I decided to go back to the Colosseum. It was at last more peaceful. The crowds have significantly thinned because the Colosseum’s already closed. I could finally have my photo op in front of it!
Since I did a lot of walking that afternoon I was really hungry. I didn’t want to eat pasta or pizza so I opted for risotto. 🙂
24 June. Vatican.
I went to the Vatican on a Monday. Sundays there is a noon mass held by the pope and well I don’t like crowds. Crowds in Italy can be pretty insane.
I dressed in a shirt with sleeves and a black skirt with length running two inches below my knees. My dress code is perfect to go inside the Basilica. There’s a long queue of course and you have to pass through security with x-ray scans of your belongings before you are let in.
The guard by the entrance asked if we are going up the dome. I saw a sign that says it’s 7€ if you will be taking the elevator up and 5€ if you will be using the stairs. I didn’t want to pay for both and when the people in front of me turned back, I did the same and left. Apparently that entrance is for the going-up-the-dome only. I was thinking I could go back later but I will need to go in the Vatican museums soon since I would be spending more time there.
Read online that the best time to go there was during lunch break when the queue dies down. I grabbed lunch at a nearby McDonald’s (cos I didn’t want to think over where I could eat good pizza or pasta) and went to the museum’s entrance at 1 pm. True enough the long snake line I saw before going for lunch at past 12 has thinned.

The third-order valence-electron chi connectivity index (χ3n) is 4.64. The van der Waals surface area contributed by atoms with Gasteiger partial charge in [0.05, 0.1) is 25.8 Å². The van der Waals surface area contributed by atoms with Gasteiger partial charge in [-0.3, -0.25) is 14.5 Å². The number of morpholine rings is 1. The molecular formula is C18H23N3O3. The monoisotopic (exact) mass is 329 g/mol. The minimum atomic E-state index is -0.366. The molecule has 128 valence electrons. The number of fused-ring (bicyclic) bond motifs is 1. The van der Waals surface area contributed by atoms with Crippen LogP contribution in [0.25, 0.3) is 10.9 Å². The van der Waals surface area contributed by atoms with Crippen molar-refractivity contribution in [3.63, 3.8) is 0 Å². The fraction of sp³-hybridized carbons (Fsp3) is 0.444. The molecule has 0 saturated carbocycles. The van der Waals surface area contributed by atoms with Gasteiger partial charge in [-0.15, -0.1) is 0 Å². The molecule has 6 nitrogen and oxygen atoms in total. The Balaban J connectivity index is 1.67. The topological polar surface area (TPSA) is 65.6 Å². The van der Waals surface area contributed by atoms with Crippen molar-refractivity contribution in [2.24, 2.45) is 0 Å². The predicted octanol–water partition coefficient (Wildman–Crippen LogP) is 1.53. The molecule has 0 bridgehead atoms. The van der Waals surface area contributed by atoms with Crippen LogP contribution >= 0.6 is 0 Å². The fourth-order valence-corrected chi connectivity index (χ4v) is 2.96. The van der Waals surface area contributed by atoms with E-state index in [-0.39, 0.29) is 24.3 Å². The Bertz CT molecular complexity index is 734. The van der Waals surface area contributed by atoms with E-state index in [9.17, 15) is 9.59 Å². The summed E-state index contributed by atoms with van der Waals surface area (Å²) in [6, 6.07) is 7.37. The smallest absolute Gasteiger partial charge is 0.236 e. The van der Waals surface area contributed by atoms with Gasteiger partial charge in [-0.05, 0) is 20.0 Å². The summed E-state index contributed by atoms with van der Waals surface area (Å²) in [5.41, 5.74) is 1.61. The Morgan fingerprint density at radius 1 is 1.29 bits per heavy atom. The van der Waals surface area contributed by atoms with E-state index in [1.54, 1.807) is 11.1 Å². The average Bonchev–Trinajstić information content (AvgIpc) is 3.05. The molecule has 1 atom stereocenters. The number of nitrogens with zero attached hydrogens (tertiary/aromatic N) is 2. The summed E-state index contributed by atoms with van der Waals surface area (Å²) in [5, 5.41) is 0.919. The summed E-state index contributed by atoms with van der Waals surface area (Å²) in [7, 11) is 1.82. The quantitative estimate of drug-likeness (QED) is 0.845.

I spent about 3.5 hours gazing at sculptures and paintings. I know the Catholic Church is rich but when you see their vast collection of treasures tucked in the Vatican, you’d have a bigger picture of that wealthiness. In my audio guide, it mentions of popes who even commission certain paintings/sculptures to be bought saving no expense and even organizing lotteries and other fund-raising activities in order to acquire them. They were certainly on a roll and that amounted to all these works of art housed in the Vatican.
The Sistine Chapel is part of the Vatican Museums. Security was tight inside and no picture-taking is allowed. I’ve a new-found appreciation for Michelangelo. The guy’s truly a creative genius. Apparently he was hesitant at first to paint the ceiling of the Sistine because he wasn’t feeling confident of his skills as a painter. But more than that, he was an intelligent man and his understanding of the bible is shown in his masterpiece The Last Judgment displayed on the altar wall of the Sistine.
I didn’t even try to sneak in a photo inside, my camera was out of battery anyway. I decided to go back to the hostel and re-charge the battery for at least 30 minutes before heading to Piazza Navona.
It’s a rectangular square (i know, ironic right) which has two fountains on each end and a bigger one at the middle. Paintings are being sold here and a good way to spend a sunset for the ambience. Restaurants line up the sides.
25 June. Rome (in the morning).
Time to check-out of the hostel. I still have the whole morning to kill until lunchtime since my train for Venice won’t be leaving till 14:50.
It’s a must that I go to the Bocca della Verità. I don’t know but when I saw it in a scene of the movie Only You, I was enchanted by it.
If your hand happens to be inside its mouth and you are telling a lie, legend says it will bite off your hand. I don’t know it’s a good lie detector though, I wasn’t telling any lie while my hand was touching the rim of the mouth. I just wanted my photo taken. 🙂
As I still have time to roam about, I went back in the direction of the Spanish Steps going by Via Condotti, that tiny street leading to the Spanish Steps lined up with Italian powerhouse designer brands Prada, Ferragamo, Dolce & Gabbana, Gucci along with other high-fashion labels.
Came back to the hostel to pick up my luggage and said bye to the pinoy staff on duty. One of them asked where I was going next. To Venice. Exchanging Rome’s ruins for Venice’s canals. Arrivederci Roma!